Published 8:12 AM EDT Sep 18, 2018
David: Did 17-year-old Brett Kavanaugh attempt to sexually assault 15-year-old Christine Blasey Ford when they were high school students more than 30 years ago? There’s no way to know, and now a Supreme Court nomination might hinge on our ability to judge the unjudgeable.
Ford seems like a credible accuser. She’s an accomplished professional. There are no signs she is a rabid partisan. The Washington Post reports there are notes from 2012 when she first detailed the alleged assault to her husband and a therapist. She is no attention-seeker, having done her best to keep her name out of the controversy.
But from Kavanaugh’s side, how do you defend yourself from a three-decade-old accusation? That’s doubly true when the accuser isn’t even sure what year the assault took place in, let alone what day or exactly where it occurred other than a vague description of a suburban Maryland student’s house on a night when no parents were home. There’s a reason we have statutes of limitations in criminal cases.
Jill: I’m very torn on this. The misjudgments and mistakes I made in my teens are beyond counting, and I’d hope to never be judged on them. On the other hand, I’ve never been “stumbling drunk,” I don’t think I ever caused anyone enough trauma to “derail” them for several years, and I’m not trying for a lifetime seat on the Supreme Court.
Ford’s account of the entitled private-school culture in the Washington area rings true to me, as does her fear of an aggressive athlete pinning her down and stifling her screams. Plus she’s taken a polygraph.
I thought about that when I heard Kevin McAleenan, head of the Customs and Border Protection agency, talk about polygraphs in his hiring process. “We’re absolutely committed to polygraphs,” he told the USA TODAY Editorial Board on Monday. He called them “an effective tool” and “an important part of ensuring a high-integrity workforce.”
Kavanaugh has twice now denied Ford’s allegation. He called it “completely false” on Monday and said he had never done “anything like what the accuser describes — to her or to anyone.” He also said he is willing to talk to the Senate Judiciary Committee to defend his integrity, which looks like it will happen next week at a hearing with Ford. He should offer to take a polygraph. He might pass it because it didn't happen or because he truly doesn’t remember it happening. But at least we’d have that.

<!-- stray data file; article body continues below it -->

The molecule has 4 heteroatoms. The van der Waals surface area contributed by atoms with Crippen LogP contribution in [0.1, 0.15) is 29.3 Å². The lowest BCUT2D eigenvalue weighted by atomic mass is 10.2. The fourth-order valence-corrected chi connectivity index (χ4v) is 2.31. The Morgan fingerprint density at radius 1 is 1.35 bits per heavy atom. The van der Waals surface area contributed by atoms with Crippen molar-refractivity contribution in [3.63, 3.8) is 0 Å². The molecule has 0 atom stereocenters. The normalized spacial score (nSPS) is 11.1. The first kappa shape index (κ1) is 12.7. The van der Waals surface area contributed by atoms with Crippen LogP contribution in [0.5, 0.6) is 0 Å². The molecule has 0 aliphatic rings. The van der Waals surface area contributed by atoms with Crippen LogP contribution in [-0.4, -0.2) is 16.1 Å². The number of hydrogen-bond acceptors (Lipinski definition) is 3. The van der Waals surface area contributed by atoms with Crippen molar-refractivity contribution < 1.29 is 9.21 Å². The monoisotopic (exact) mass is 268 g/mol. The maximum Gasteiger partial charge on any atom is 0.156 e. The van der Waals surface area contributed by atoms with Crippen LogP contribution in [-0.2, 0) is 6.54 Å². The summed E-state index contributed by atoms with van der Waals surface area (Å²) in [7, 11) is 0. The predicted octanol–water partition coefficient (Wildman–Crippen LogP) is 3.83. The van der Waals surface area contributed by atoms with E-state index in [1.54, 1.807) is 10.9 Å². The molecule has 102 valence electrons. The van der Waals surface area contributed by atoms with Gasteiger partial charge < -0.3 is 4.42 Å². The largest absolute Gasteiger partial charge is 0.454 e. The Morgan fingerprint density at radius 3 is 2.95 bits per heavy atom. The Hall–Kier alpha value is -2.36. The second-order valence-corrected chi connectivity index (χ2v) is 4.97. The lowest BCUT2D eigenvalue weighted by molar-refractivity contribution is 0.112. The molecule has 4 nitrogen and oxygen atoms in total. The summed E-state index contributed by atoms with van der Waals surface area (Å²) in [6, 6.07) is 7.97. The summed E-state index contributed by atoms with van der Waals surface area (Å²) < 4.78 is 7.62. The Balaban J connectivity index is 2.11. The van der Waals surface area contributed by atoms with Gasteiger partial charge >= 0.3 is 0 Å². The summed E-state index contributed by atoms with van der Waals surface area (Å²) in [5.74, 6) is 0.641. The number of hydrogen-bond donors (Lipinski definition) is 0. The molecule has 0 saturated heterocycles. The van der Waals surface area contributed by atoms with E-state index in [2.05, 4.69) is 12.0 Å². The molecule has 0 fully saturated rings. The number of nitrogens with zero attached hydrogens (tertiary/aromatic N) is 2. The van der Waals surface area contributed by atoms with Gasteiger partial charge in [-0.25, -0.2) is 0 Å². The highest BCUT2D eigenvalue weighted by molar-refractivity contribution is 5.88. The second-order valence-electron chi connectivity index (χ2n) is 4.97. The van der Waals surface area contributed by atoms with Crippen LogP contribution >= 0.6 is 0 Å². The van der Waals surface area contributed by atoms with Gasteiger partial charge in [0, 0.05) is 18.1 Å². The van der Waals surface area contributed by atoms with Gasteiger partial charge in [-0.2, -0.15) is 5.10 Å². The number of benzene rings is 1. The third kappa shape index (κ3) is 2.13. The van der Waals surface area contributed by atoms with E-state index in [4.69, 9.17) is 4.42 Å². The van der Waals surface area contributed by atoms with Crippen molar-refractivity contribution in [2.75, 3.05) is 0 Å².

David: I wish a polygraph were the magic solution, but as the head of a National Academy of Sciences panel that looked into polygraphs told NPR in 2015, “My personal conclusion is it has no place in government's dealings with its citizens.” Or as the academy officially put it in disapproving of polygraphs for the purpose that Customs uses them, there are “too many loyal employees falsely judged deceptive and too many major security threats left undetected.”
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At best, we’re left with a flawed process of perhaps having Kavanaugh and Ford testify on camera under oath in front of the Senate and the FBI tracking down anybody else who may have been at that party and muscling them into testifying as well. If you care about the truth, that’s a profoundly unfair process. Kavanaugh is an experienced legal pro skilled in the high-pressure Senate confirmation process, having done it himself and prepared others for the ordeal multiple times. Ford is a teacher and researcher unaccustomed to the spotlight. If his performance receives raves and hers raises doubts, who will be surprised?
And as for those witnesses, how would the FBI ask them about what they saw or heard at a party in an unknown time and place? And, of course, everybody was drinking, which doesn’t do great things for memory. Which reminds me, Ford was sure of one thing about the party — she had only one drink. As the father of three daughters, one of whom is 15 (the same age as Ford at the time of the alleged assault), that’s a line I have a hard time believing. In any case, my bet is that polling results over the next week will have more to do with the outcome of Kavanaugh’s nomination than anything else.
Jill: Polling aside, it is worth trying to get to the bottom of this, starting with testimony from Kavanaugh and Ford. Investigators should also interview others who were at that party, Ford’s future husband (who heard about the incident from her before their 2002 marriage), the therapist who took notes on the incident in 2012, and anyone else who may have information to offer.
The Senate and the public need a fuller picture. It might well turn out to be an incomplete, inconclusive picture, with credible arguments on both sides. If that’s the case, the tie should go to Ford. Men (like Al Franken) have been drummed out of jobs for less, and women (like Anita Hill) have been ignored for long enough.
Kavanaugh presented complications even before this allegation arose. He has been involved in partisan crusades such as the Bill Clinton impeachment investigation and the 2000 presidential recount, and there are reams of potentially relevant Kavanaugh documents that Republicans are not releasing. There is also Kavanaugh’s generous attitude about protecting presidents from investigations and charges while they’re in office — raising questions about why exactly he was chosen.
There are many other solid choices on President Donald Trump’s list of possible picks. There is no entitlement to a Supreme Court seat. And there is life after a failed nomination. Just ask Merrick Garland.
David Mastio, a libertarian conservative, is the deputy editor of USA TODAY's Editorial Page. Jill Lawrence, a center-left liberal, is the commentary editor of USA TODAY. Follow them on Twitter: @DavidMastio and @JillDLawrence.